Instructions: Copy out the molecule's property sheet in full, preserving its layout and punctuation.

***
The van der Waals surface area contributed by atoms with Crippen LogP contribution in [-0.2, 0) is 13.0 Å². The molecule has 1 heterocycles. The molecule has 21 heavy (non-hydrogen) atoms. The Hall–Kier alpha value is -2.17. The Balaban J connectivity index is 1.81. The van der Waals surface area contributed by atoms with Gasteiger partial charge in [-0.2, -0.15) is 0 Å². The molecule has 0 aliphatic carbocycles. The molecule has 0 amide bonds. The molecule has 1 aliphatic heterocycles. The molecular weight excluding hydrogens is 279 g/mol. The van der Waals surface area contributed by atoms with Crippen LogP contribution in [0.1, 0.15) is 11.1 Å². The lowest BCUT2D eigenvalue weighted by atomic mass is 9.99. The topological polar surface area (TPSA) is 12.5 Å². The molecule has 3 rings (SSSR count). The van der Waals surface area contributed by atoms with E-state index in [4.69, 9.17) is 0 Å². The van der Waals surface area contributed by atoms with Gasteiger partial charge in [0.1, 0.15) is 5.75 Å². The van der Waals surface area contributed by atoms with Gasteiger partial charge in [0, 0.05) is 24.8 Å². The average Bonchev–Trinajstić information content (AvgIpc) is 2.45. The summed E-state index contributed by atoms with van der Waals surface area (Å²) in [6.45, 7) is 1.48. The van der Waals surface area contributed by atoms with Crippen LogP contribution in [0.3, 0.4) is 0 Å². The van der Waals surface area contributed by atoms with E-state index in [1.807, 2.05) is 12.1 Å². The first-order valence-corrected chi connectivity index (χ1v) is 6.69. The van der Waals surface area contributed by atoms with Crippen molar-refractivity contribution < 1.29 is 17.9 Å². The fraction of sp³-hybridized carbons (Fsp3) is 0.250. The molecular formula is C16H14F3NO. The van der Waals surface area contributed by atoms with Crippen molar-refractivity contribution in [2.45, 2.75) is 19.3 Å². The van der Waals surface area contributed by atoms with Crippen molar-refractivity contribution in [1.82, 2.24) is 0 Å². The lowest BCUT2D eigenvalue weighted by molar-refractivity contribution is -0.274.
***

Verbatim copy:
The van der Waals surface area contributed by atoms with Crippen LogP contribution in [-0.2, 0) is 13.0 Å². The molecule has 1 heterocycles. The molecule has 21 heavy (non-hydrogen) atoms. The Hall–Kier alpha value is -2.17. The Balaban J connectivity index is 1.81. The van der Waals surface area contributed by atoms with Gasteiger partial charge in [-0.2, -0.15) is 0 Å². The molecule has 0 aliphatic carbocycles. The molecule has 0 amide bonds. The molecule has 1 aliphatic heterocycles. The molecular weight excluding hydrogens is 279 g/mol. The van der Waals surface area contributed by atoms with Crippen LogP contribution in [0.1, 0.15) is 11.1 Å². The lowest BCUT2D eigenvalue weighted by atomic mass is 9.99. The topological polar surface area (TPSA) is 12.5 Å². The molecule has 3 rings (SSSR count). The van der Waals surface area contributed by atoms with E-state index in [4.69, 9.17) is 0 Å². The van der Waals surface area contributed by atoms with Gasteiger partial charge in [0.1, 0.15) is 5.75 Å². The van der Waals surface area contributed by atoms with Gasteiger partial charge in [0, 0.05) is 24.8 Å². The average Bonchev–Trinajstić information content (AvgIpc) is 2.45. The summed E-state index contributed by atoms with van der Waals surface area (Å²) in [6.45, 7) is 1.48. The van der Waals surface area contributed by atoms with Crippen LogP contribution in [0.3, 0.4) is 0 Å². The van der Waals surface area contributed by atoms with E-state index in [1.807, 2.05) is 12.1 Å². The first-order valence-corrected chi connectivity index (χ1v) is 6.69. The van der Waals surface area contributed by atoms with Crippen molar-refractivity contribution < 1.29 is 17.9 Å². The fraction of sp³-hybridized carbons (Fsp3) is 0.250. The molecular formula is C16H14F3NO. The van der Waals surface area contributed by atoms with Crippen molar-refractivity contribution in [2.45, 2.75) is 19.3 Å². The van der Waals surface area contributed by atoms with Crippen molar-refractivity contribution in [1.82, 2.24) is 0 Å². The lowest BCUT2D eigenvalue weighted by molar-refractivity contribution is -0.274.